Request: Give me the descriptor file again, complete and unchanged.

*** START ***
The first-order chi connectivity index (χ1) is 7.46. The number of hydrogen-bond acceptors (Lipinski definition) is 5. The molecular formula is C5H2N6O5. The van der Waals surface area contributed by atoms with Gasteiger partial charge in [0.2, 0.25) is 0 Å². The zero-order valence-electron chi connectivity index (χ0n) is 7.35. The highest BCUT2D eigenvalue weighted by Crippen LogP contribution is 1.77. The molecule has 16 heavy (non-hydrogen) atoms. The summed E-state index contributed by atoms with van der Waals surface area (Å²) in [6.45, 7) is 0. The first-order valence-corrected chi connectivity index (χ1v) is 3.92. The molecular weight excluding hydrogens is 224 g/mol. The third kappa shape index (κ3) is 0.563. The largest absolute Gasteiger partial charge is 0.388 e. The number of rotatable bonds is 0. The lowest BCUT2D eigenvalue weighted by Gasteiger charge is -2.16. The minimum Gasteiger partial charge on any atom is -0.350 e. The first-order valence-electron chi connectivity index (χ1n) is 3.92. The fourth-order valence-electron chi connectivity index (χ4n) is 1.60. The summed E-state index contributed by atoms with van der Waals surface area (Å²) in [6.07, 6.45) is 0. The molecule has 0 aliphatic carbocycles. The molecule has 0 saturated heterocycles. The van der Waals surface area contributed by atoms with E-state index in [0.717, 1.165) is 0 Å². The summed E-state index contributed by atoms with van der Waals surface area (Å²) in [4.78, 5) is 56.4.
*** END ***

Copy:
The first-order chi connectivity index (χ1) is 7.46. The number of hydrogen-bond acceptors (Lipinski definition) is 5. The molecular formula is C5H2N6O5. The van der Waals surface area contributed by atoms with Gasteiger partial charge in [0.2, 0.25) is 0 Å². The zero-order valence-electron chi connectivity index (χ0n) is 7.35. The highest BCUT2D eigenvalue weighted by Crippen LogP contribution is 1.77. The molecule has 16 heavy (non-hydrogen) atoms. The summed E-state index contributed by atoms with van der Waals surface area (Å²) in [6.45, 7) is 0. The first-order valence-corrected chi connectivity index (χ1v) is 3.92. The molecular weight excluding hydrogens is 224 g/mol. The third kappa shape index (κ3) is 0.563. The largest absolute Gasteiger partial charge is 0.388 e. The number of rotatable bonds is 0. The lowest BCUT2D eigenvalue weighted by Gasteiger charge is -2.16. The minimum Gasteiger partial charge on any atom is -0.350 e. The first-order valence-electron chi connectivity index (χ1n) is 3.92. The fourth-order valence-electron chi connectivity index (χ4n) is 1.60. The summed E-state index contributed by atoms with van der Waals surface area (Å²) in [6.07, 6.45) is 0. The molecule has 0 aliphatic carbocycles. The molecule has 0 saturated heterocycles. The van der Waals surface area contributed by atoms with E-state index in [0.717, 1.165) is 0 Å². The summed E-state index contributed by atoms with van der Waals surface area (Å²) in [4.78, 5) is 56.4.